But on Sept. 30, District Judge Sharon Hansen ruled in favor of the county, noting that “asphalt production was not an existing use at the time of the adoption of the [Montezuma County Land Use Code in 1998],” and that the asphalt operations at the pit in 2007 “resulted in a ‘degree of adverse impact’ that had increased materially since adoption of the MCLUC.”

Hansen noted that the land-use code lists threshold standards that can’t be exceeded without the operator obtaining a high-impact permit. Among those are standards for odors; dust, smoke and particulates; and traffic. She wrote that a number of persons had complained to the commissioners about such factors as “the long hours of continued beeps, motors and nasty smells”; “fumes that induced tearing and coughing”; and “operative decibel levels sufficient to hear the plant more than one mile away.”

Hansen found that the county had the right to demand that Noland seek a high-impact permit for the asphalt operation. She remanded the matter to the county, however, for further findings on whether such a permit would have to be reapplied for annually and whether each lessee and sub-lessee at the site would have to get a permit.

‘Embroiled in litigation’

Generally the commissioners, both now and in the past, have been sympathetic to the need for gravel and asphalt.

On May 5 of this year, following a contentious public hearing, they approved a high-impact permit for McStone Aggregates to operate the Mud Creek pit at 38751 Highway 160.

However, the commissioners denied McStone’s request for an asphalt plant, saying it would have to first obtain commercial zoning.

Last month, Casey McClellan and Daren and Kathy Stone, owners of McStone Aggregates, and their attorney, Jon Kelly, came before the county commissioners with a question regarding another pit that was approved by the county but rejected at the appellate-court level.

In 2005, the Stones had applied for and obtained a high-impact permit for a sandstone-gravel mine on their 230- acre parcel in Lewis, zoned A/R 35+ (Agricultural/Residential over 35 acres). A neighbor, Chuck McAfee, had objected, and eventually filed a lawsuit against the Stones and the county over the pit.

The case made its way to the Colorado Court of Appeals, which in May of this year found that the county had erred in granting the permit. The court said the county land-use code restricted high-intensity uses on agricultural land to “agribusiness,” and that the gravel mine did not constitute an agribusiness and thus did not conform to the code.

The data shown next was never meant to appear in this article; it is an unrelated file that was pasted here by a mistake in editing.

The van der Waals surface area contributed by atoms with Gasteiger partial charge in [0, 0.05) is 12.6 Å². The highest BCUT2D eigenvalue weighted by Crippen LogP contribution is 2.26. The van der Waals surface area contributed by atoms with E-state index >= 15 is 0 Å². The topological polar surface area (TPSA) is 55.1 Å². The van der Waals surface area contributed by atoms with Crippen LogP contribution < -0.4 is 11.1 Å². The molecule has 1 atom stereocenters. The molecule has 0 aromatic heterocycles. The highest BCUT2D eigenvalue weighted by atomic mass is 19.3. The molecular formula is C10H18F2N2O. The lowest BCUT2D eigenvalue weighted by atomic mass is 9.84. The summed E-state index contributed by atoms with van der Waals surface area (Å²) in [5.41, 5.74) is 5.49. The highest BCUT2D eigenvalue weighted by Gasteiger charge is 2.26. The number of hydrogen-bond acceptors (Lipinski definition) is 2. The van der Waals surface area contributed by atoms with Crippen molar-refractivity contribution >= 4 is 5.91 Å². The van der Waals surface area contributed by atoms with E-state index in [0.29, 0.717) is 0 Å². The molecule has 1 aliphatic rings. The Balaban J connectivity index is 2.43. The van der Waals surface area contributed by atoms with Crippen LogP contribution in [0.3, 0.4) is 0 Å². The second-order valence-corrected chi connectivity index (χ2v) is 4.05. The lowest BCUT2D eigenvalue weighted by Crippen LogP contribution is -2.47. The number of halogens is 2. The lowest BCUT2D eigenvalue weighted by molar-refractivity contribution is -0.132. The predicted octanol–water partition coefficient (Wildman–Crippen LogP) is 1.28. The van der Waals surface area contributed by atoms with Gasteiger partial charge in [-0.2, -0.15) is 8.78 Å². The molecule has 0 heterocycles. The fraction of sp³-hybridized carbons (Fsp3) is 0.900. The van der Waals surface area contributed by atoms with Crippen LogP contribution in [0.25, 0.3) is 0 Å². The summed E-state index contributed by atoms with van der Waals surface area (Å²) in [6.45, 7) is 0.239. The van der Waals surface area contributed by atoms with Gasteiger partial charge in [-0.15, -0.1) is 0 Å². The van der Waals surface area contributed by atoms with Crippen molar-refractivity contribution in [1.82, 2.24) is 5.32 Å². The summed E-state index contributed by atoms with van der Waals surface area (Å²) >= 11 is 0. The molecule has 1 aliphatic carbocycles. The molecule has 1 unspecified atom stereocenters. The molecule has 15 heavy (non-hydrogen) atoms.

The Stones have appealed that decision to the state supreme court, but so far the court has not agreed to hear the case.

However, in July the commissioners amended the code. Kelly asked whether the Stones could now commence gravel-mining under the newly adopted language.

“My thought is, do we need to go any farther?” he asked. “The zone has been changed to allow a use these folks already hold a high-impact permit for. Let the supreme court do whatever it will do. The Court of Appeals decision has been effectively rendered moot.”

But Commission Chair Gerald Koppenhafer disagreed. “I think if you were going to do something with this, you would need to start this process again,” he said.

Commission attorney Bob Slough concurred. “Otherwise you’re going to be embroiled in litigation,” he said.

“The truth of the matter is, it will probably end up in litigation anyway,” Kelly responded.

“True,” Slough said, “but what you’re litigating will be different.”

Kelly said the amendments to the code had not created a “higher bar” regarding requirements for gravel pits, but the board and Slough disputed that, saying there is now a requirement that operators obtain a special-use permit as well as a high-impact permit and that the standards are higher. Koppenhafer reiterated that they need to “start with a clean slate” and reapply.

McClellan told the Free Press they would definitely apply for a new permit and that he was optimistic about obtaining it. “The fact that the land-use code got clarified really solves a lot,” he said.

Sandstone gravel is lower-quality than river gravel but is used in road base. McClellan said, contrary to public perception, sandstone suitable for making gravel is not available all over.

“Someone said sandstone is everywhere,” he said. “Well, it’s prevalent in the county, but there’s no guarantee it’s good enough for road base. It has to be of a certain quality.”

McStone also operates a sandstone gravel pit in the south part of the county, off Road 21. When it was first proposed, it too stirred controversy.